• In 1842, 1872, 1900 and 1913, the Earl of Scarborough was the sole landowner.


  • The manor here belonged to the ancient family of WRAY. Sir William WRAY was elevated to Baronet in 1612.
  • Glentworth House, part of which was still standing in the early 1900's, was occupied by a farmer at the time.
  • Richard CROFT has a photograph of Glentworth Hall on Geo-graph, taken in 2008.


  • See our Maps page for additional resources.

You can see maps centred on OS grid reference SK946881 (Lat/Lon: 53.381537, -0.578585), Glentworth which are provided by:


Military History

Richard CROFT provides his photograph of the War Memorial in the churchyard on Geo-graph, taken in May, 2008.


Military Records

For a photograph of the Glentworth War Memorial and the list of names on it, see the Roll of Honour site.


Names, Geographical

  • The name Glentworth comes from the Old English glente+worth for "enclosure frequented by birds of prey". The name appears in the 1086 Domesday Book as Glentewrde.
    A. D. Mills, "A Dictionary of English Place-Names," Oxford University Press, 1991.

Names, Personal

  • White's 1842 Directory lists the following surnames in the parish: BARKER, BASSETT, BROWN, BURLEY, CLARK, CROSS, DAWBER, FATCHETT, FLOWER, GREASBY, HOLMES, KEY, MOTLEY, SIMMS, SMITH, TOMLINSON and WALKER.
  • White's 1872 Directory lists the following surnames in the parish: BARTON, BROWN, CHARTERS, CROSS, DAWBER, DAWSON, FEATHERSTONE, FLINT, KEY, LAKE, SIMMS, SPENCER and WAUGH.
  • Kelly's 1900 Directory lists the following surnames in the parish: BETTISON, BROWN, DAUBNEY, DENT, HUTCHINSON, KEY, NAEVE, POTTERTON, SIMMS, SIMPSON, SPENCER and WAUGH.
  • Kelly's 1913 Directory lists the following surnames in the parish: CROSS, FOSTER, HILL, KEY, NAEVE, RABY, REEVE, SIMMS, STRAWSON, WAITE and WATMOUGH.

Politics and Government

  • This place was an ancient parish in Lincoln county and became a modern Civil Parish when those were established.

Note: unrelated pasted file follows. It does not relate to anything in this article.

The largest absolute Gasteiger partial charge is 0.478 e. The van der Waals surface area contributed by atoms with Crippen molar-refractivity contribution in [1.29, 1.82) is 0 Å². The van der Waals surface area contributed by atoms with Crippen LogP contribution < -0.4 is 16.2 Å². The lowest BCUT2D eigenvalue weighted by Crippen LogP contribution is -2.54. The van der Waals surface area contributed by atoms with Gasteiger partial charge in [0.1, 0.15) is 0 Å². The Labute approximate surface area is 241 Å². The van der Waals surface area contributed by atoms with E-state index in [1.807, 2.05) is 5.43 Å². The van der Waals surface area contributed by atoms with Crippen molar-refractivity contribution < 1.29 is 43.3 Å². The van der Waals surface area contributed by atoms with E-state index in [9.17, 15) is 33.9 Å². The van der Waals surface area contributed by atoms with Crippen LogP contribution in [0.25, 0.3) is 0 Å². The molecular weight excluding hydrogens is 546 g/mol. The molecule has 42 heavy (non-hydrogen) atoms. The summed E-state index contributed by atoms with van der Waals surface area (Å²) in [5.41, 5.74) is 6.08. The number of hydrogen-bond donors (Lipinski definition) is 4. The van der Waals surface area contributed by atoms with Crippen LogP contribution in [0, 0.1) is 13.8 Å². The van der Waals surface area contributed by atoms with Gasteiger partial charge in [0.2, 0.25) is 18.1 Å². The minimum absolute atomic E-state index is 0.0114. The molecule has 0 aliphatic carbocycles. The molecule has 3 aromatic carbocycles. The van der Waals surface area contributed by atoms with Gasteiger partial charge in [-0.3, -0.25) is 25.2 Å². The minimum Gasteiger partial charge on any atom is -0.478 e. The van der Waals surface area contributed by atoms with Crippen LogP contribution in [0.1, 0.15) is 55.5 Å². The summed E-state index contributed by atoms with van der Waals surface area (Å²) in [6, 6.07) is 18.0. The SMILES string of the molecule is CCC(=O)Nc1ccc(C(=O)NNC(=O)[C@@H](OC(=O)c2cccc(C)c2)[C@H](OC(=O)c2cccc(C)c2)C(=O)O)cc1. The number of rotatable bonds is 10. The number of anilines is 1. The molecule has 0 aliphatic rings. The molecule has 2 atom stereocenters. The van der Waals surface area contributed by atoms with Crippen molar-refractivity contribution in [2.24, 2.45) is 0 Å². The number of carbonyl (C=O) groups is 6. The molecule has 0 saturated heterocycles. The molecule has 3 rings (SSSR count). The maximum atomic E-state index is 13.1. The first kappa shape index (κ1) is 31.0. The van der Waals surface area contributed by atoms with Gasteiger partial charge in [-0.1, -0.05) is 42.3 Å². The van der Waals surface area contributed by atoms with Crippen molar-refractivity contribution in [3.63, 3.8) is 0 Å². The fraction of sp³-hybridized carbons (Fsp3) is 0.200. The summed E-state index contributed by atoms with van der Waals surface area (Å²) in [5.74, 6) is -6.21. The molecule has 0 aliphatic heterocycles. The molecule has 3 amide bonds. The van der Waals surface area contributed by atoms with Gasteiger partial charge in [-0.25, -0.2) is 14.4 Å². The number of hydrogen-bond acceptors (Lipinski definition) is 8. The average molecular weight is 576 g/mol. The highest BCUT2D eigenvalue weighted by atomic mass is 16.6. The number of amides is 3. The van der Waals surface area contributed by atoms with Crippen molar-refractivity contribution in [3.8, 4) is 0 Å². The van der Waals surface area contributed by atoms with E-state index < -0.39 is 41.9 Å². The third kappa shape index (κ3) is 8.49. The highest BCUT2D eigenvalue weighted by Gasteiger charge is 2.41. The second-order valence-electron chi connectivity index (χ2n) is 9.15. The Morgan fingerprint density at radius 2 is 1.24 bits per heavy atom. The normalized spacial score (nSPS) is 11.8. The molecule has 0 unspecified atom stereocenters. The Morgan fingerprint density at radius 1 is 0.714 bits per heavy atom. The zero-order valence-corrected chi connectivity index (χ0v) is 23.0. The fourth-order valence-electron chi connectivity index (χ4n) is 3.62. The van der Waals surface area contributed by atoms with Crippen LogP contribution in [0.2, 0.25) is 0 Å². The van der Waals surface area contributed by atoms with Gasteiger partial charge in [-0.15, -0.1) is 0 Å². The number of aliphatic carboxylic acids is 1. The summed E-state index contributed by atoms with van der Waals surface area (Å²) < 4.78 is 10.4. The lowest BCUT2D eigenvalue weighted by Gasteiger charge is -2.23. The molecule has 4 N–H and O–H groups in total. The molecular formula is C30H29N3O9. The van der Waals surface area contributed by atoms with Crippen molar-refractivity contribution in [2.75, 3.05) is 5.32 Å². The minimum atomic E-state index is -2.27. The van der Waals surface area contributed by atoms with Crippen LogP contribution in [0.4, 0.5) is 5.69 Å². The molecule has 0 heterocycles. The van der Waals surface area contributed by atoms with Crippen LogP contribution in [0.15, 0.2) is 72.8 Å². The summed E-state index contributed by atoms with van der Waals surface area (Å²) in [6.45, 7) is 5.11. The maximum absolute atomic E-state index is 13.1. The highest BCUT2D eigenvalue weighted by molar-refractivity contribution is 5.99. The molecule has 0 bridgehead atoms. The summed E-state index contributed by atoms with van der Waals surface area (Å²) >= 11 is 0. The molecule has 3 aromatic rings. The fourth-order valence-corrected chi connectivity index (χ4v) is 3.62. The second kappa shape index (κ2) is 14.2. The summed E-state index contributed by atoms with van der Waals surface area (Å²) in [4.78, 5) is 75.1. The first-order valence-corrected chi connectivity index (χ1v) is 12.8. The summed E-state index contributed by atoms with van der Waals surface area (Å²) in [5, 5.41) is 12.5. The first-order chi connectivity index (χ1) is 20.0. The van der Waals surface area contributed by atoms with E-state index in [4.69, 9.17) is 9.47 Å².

• The parish was in the ancient Aslacoe Wapentake in the West Lindsey district in the parts of Lindsey.
  • The parish was also within the Soke of Kirton.
  • You may contact the Glentworth Parish Council about civic or political matters, but they are NOT staffed or funded to help you with family history searches. Their website was still in development when checked in early 2013.
  • Today's district governance is provided by the West Lindsey District Council.

Poor Houses, Poor Law, etc.

  • In the early 1800's, the Earl of Scarborough paid £4 to each of three poor people in the parish Almshouse in the churchyard. He also gave them nine bushels of coal yearly and nine yards of blue cloth every third or fourth year.
  • At the same time, another Almshouse held a poor man and two poor women, each of whom received 13 Shillings per quarter and the same alotment of coal and cloth.
  • The Almshouses were built by Lord Chief Justice WRAY.
  • As a result of the 1834 Poorlaw Amendment Act, the parish became part of the Gainsborough Poorlaw Union.
  • Bastardy cases would be heard in the Lincoln petty session hearings.


Year Inhabitants
1801 193
1831 298
1851 316
1861 340
1871 300
1881 368
1891 316
1911 278


  • The Earl of Scarborough erected a school here in 1840. That building was replaced in 1876 with a building designed to hold 68 children.
  • For more on researching school records, see our Schools Research page.